Your Majesty, I do so admire the warmth of your testicles...
I'm taking a writing break for a few minutes to ponder my trip to Nicaragua next week for the day job.
Haiti two weeks ago, now Nicaragua. I ping pong from French and Creole-speaking countries to Spanish. I'm lousy at both languages. I know a little bit of both, enough to ask the essentials.
Bano is a definite essential. So is cafe con leche, coffee with milk.
There are phrases I should memorize in Spanish when traveling in a foreign country, especially one that's experienced civil wars in the past. Such as "Can you direct me to the nearest airport that hasn't been taken over by armed rebel forces?" Or "Yes, my, you do have a big Uzi. I trust it works. Now can you direct me to the nearest airport that hasn't been taken over by rebel forces?"
I love Nicaragua. The people are friendly, the children sometimes break my heart with the poverty and living conditions, and the potential I see in the people is enough to keep my hopes afloat. I do wish I spoke decent Spanish, but I think part of me is afraid I'll botch it.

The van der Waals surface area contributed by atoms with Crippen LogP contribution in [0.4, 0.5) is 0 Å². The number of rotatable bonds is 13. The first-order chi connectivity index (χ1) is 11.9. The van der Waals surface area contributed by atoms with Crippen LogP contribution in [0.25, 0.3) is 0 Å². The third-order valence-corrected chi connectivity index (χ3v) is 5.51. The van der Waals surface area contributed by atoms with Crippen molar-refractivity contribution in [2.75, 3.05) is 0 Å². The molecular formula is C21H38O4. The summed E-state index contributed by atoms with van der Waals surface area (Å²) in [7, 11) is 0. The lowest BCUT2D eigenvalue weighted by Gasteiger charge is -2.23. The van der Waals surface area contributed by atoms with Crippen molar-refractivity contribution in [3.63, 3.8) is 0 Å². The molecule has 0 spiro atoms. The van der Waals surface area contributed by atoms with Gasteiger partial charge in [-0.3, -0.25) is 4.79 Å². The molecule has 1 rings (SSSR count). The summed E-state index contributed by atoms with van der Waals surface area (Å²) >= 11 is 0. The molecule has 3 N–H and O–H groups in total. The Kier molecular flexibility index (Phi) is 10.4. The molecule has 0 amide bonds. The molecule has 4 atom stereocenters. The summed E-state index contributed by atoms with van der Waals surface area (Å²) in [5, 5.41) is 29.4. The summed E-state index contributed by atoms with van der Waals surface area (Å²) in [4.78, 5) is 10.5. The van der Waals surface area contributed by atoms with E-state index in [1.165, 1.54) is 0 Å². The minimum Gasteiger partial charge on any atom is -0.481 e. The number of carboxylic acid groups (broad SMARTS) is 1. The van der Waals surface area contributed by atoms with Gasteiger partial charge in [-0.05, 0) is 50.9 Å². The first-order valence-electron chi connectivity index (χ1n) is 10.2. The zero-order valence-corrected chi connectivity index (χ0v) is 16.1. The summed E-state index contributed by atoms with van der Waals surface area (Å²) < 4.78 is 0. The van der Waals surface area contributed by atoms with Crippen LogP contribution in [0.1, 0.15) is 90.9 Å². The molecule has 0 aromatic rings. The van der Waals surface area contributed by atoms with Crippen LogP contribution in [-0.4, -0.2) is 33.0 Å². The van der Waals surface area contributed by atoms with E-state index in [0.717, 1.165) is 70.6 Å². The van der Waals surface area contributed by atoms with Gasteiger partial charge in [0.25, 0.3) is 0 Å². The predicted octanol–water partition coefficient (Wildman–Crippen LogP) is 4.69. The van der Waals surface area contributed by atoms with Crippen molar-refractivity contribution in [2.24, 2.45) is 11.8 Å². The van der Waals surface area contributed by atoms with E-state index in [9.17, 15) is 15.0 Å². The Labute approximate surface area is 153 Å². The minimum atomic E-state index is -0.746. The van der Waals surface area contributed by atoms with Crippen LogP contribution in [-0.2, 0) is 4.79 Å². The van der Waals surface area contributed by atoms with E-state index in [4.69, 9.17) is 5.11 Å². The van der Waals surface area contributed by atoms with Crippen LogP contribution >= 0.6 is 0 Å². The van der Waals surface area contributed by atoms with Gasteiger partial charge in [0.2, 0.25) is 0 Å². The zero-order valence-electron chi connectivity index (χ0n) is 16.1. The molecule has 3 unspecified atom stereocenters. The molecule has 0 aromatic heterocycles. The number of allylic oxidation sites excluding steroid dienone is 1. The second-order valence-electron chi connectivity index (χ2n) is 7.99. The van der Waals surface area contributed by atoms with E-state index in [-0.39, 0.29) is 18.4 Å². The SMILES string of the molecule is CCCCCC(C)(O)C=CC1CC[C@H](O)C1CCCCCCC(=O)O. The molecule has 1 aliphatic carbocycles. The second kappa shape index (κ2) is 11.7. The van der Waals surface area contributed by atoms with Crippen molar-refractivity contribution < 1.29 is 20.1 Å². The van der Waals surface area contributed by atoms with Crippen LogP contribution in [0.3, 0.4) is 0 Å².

I've heard enough tales of woe from friends who did botch it.
Such as a friend who was traveling in a Spanish-speaking country with a tour group that consisted of a Spanish-speaking bishop. My friend, who truly admired the bishop's work in the poverty-stricken country, wished to express said admiration in her bastardized Spanish. So she blurted out, "Your Majesty, I do so admire the warmth of your testicles."
Languages are funny. Even funnier when someone thinks they can communicate and assumes everyone can understand. Like the time I traveled with a man who speaks fluent Portuguese, and since we were at a Brazilian restaurant, even though it was a SPANISH-speaking country, thought he should order dessert in Portuguese. "The languages are so similar," he insisted.
Okay dude. I just enjoyed watching the waiter blanch and whirl around in shock when this man, thinking he was ordering bread pudding, asked instead for breaded asshole.
So next week when I'm in Nicaragua, I'll use what little Spanish I know to break the ice a little. But I sure won't be ordering dessert or expressing admiration to any religious figures.